Scharf's relationship with Basquiat was more tumultuous. He explains that he and Basquiat "used to go around the streets together and we had a very, kind of, intense relationship. And then it kind of soured [...] He would sabotage me all the time, and then apologize. I would be so happy that we were going to be friends again, and then the very next day it was as if that never happened and he just treated me the same. [...] And then we kind of reunited towards the end, right before he died."
In 1993, Scharf decided to leave New York. He relocated his family to Miami for six years, before returning to Los Angeles in 1999, and then back to New York in 2000, where he lived in Brooklyn for five years. In 2005, he chose to settle permanently back in Los Angeles, in a home just above fellow artist Ed Ruscha's studio, in the Culver City area. He explains, "When I would open [my door] in Brooklyn, [there] would be trucks banging. And then in my yard in LA, I have, you know, hummingbirds. I was like, hmm, why do I want to live up there?"
More recently, Scharf reflected on the major moves he has made in his life, stating, "New York will always be my city. My desires, dreams, and ambitions were shared by like-minded young minds in a strategic time in our evolutions as artists. Growing up in LA shaped much of my visual language. Living back here where I grew up feels good and allows me to be connected to the art world, yet I am much closer to the sky, trees, and the Pacific Ocean. [...] Now I live a few blocks from my grandkids so I am not going anywhere far away for too long!"
Scharf has been involved in a number of pop culture collaborations. In 1986, he created the album cover art for the album Bouncing off the Satellites by the B-52s, his "favorite band ever." He recalls, "When I first saw them, I was like, 'Oh my god, this is the musical counterpart to my art'. [...] I felt very connected immediately. All I wanted to do was to do everything for them." In 1987 and 1997, he collaborated with Absolut Vodka. In 2012, he created designs for Fendi purses and Kiehl's cosmetics.
At a 2004 retrospective of his work at the Pasadena Museum of California Art, Scharf requested to paint the 10,000-square foot parking garage, which now stands as a permanent, spray-painted installation called the Kosmic Krylon Garage. In 2011, the Museum of Contemporary Art (MOCA) in Los Angeles held the first major museum retrospective of graffiti, titled Art in the Streets, for which Scharf re-created his Cosmic Cavern of the 1980s.
Scharf became frustrated by the MOCA trustees' disdain of the type of visitor that was attending the show. He says, "The people who came to the Art in the Streets show were not the people buying tables at the gala dinners. Sometimes I think museums would rather remain ghost towns than pack the place with people that make them feel uncomfortable. The art world looks at art for the people as dumb art, but I see it differently. [...] Let's bring up the masses. Let's help people smart up."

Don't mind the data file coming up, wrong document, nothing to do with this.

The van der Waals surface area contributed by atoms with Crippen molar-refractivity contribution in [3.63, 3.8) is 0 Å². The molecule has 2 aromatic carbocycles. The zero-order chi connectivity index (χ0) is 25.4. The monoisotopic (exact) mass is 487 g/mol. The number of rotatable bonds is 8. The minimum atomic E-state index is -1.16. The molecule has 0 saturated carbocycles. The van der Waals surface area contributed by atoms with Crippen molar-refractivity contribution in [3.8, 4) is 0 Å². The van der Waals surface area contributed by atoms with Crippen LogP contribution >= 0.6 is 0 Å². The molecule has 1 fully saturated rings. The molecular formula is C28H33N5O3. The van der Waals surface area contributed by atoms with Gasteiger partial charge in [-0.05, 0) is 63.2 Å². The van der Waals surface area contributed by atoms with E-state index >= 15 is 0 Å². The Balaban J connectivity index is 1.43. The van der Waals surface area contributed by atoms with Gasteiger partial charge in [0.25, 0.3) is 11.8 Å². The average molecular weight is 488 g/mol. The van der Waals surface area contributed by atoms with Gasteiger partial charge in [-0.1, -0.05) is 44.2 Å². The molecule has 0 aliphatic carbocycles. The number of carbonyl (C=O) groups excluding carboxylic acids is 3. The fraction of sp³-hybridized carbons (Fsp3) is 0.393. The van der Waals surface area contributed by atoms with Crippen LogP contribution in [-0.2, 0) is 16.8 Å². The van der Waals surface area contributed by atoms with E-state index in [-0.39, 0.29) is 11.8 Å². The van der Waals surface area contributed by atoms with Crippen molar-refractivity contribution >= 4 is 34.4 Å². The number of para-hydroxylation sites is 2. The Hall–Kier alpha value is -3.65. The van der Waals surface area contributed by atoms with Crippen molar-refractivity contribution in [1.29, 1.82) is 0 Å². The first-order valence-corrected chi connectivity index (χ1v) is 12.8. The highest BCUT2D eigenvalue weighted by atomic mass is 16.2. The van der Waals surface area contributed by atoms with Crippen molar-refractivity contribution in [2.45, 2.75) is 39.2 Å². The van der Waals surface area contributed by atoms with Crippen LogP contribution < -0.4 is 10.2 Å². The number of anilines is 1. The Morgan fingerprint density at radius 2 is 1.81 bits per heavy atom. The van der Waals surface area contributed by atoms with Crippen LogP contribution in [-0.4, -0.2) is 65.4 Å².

Scharf continues to paint, both on canvas, and in the streets. When doing public works, he prefers to paint alone, using acrylic Montana Gold spray paint, without assistants. He says, "I knock out these murals in two, three days. Sometimes when I get there, there are these younger artists working on their own murals. They've been there two weeks and they've got crews with them, and then I walk in and I'm just like, OK, I'm done, goodbye. I like to be able to show the kids that getting older doesn't mean you become any less powerful." Scharf's daughter Malia recently said about her dad, "At this point in his career he is able to reach more people than he has ever reached before. [...] There are few artists who were born knowing nothing but to create and Kenny is a rare example."
The Legacy of Kenny Scharf
As one of the few surviving key artists of New York's East Village art scene of the 1980s, Scharf has managed to carry on the unique attitude originally embodied by the group. In particular, he has made it a priority to create art that is part of everyday life, by blending art with useful objects like appliances and clothing, and by painting murals in the streets as well as in spaces like children's hospitals and event venues, with the intention of creating images that add to the overall experience and enjoyment of a pre-existing environment. He says, "Part of what I do and what I want to do is to bring art into the everyday life. If you're just walking in the street and you're confronted by something, that might change your day - it might inspire you." Recently, this has meant Scharf's creation of custom facemasks in response to the coronavirus pandemic, which feature the colorful mouths of his cosmic characters that add a dose of levity to the act of social distancing.
As arts writer Demetria Daniels notes, Scharf's oeuvre also serves as a prominent example of the potentially powerful role of hope, joy, play, and optimism, and a sense of love in contemporary art. Despite being criticized at times for creating pop-like imagery without any real conceptual depth, art historian and critic G. James Daichendt asserts that Scharf "will leave the world a much brighter and unique place to live. His artwork [...] is part of his desire to spread joy and happiness. Kenny likes to have fun and wants his artwork [...] to have the same impact on viewers. It's hard not to smile when you see it."
Daichendt also recognizes that Scharf's other significant impact on the contemporary art world has been his role in bridging the gap between illegal graffiti and street art culture and the institutional art world, and in opening dialogues regarding perceived dichotomies such as insider/outsider, and high/low art. Daichendt writes, "These accomplishments also transitioned into commercial products and customizing boring everyday objects with Kenny's unique aesthetic. These ideas abound today by contemporary street artists - so its no wonder why he's considered one of the grandfathers of the movement." Many of today's most famous and successful artists, like Banksy, Zevs, and Jeff Koons, share in Scharf's sentiments, creating works that straddle the boundary between consumer culture, lowbrow art, and fine art.